Former journalist Roman Kruglyakov left his home town of Mariupol to stay in a nearby village at the beginning of the war. Over three days in mid March, he made three trips back to the devastated city to pick up trapped family members. They had had no phone signal for over two weeks.
Entering the place where he grew up was like entering hell, he says.
“People were coming out of burnt out multi-storey apartment blocks to cook food on fires in the street.”
“I was driving and there were bits of shells and electricity cables and dead bodies up and down the streets.”
Kruglyakov wanted to pick up his two godmothers and their families. The first godmother was shocked to see him but she quickly gathered her family’s belongings from her. “She never thought anyone would risk their life from her for her.”
Next he collected his mother, whose apartment block was the only one on that street that had escaped shelling, and drove them out.
Then he returned for his other godmother, who had a two-month old baby – but her husband was too frightened to leave their apartment. “As I understood it, as people who had been through so much, they were just too scared to even leave.”
They tossed a coin but it told them to stay. “I gave them two minutes to think because you can’t leave your car for too long, people could steal the tyres. The shrapnel from the weapons punctured practically all the tyres.” In the end, her godmother and her husband refused to leave her.
He then went to a shelter at a local school and collected a family with children at the request of other relatives living outside Mariupol.
“I went to take people from foundations but they didn’t want to leave because they were so used to sitting there. They were scared of what awaited them outside the concrete walls. They were being destroyed every night. I had to use force to get them out. I lied to them, whatever I could think of, I said ‘there’s hot food waiting for you, electricity, mobile phone signal’ I lied and I’m not ashamed. I believe that the people I got out are in less danger than they were inside the city.”
Mariupol is now completely surrounded by Russian forces, said Kruglyakov, who said he saw Russian soldiers on every corner in the areas he drove to.
“When you meet these people they are in complete despair. They tell me that they will stay in the bases and wait for the humanitarian convoy and they will evacuate to Ukraine. But I understand that will never happen.”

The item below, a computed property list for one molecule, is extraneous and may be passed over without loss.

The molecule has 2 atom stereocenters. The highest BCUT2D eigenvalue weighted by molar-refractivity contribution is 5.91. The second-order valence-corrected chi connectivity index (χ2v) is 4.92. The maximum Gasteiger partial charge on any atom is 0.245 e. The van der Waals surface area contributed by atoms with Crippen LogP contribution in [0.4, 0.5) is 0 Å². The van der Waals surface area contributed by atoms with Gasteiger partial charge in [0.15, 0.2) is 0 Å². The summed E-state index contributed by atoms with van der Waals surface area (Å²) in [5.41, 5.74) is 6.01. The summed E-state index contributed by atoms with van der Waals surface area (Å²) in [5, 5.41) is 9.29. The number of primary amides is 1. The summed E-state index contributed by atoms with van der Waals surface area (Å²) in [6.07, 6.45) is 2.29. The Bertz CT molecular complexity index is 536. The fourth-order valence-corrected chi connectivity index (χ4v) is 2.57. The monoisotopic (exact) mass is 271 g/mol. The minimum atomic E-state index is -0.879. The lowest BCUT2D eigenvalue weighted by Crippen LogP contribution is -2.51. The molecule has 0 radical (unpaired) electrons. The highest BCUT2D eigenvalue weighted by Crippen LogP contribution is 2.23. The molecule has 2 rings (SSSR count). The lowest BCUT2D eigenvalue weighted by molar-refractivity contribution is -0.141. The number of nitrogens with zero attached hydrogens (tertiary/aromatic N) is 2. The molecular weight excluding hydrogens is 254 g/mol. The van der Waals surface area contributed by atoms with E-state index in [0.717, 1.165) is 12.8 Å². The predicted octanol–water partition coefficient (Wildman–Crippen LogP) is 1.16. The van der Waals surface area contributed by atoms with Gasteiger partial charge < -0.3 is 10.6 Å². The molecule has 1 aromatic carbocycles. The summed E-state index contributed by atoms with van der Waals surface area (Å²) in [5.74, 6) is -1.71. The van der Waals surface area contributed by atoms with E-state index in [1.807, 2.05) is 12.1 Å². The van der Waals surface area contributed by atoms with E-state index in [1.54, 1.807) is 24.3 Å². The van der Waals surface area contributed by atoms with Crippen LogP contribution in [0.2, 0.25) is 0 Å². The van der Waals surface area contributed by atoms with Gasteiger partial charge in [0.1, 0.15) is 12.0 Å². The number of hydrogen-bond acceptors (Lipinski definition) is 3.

“It won’t eat. Not now or in the next few days or month, it won’t come.”
Kruglyakov took his relatives to Melekine, a neighboring seaside town recently occupied by the Russians which is the first point of safety for refugees leaving Mariupol.
“We’ve decided to go to Rostov [over the border in Russia] and try to find work and housing. It’s better than living in an unrecognized territory,” he said as he explained that it is very difficult to get to Ukrainian controlled territory because of the lack of petrol and the distances involved.
“The claims by Ukrainian media that people are being evacuated to [the city of] Zaporizhzhia are misleading. People have to walk 86 kilometers to the neighborhood [city of] Berdyansk, unless they are one of the few who have cars”
“Out of the 25 people who I took out, there was not one who wanted to evacuate to Russia – they all want to go to Zaporizhzhia but not everyone is able to.”
“If the evacuation route was extended to Manhush,” he said of another town closer to Mariupol, “Then people could walk to Manhush.”
He and his wife won’t return to Mariupol but the older generations in his family might if gas, water and electricity are restored. All but two of their properties have been destroyed or severely damaged.
George is Digismak’s reported cum editor with 13 years of experience in Journalism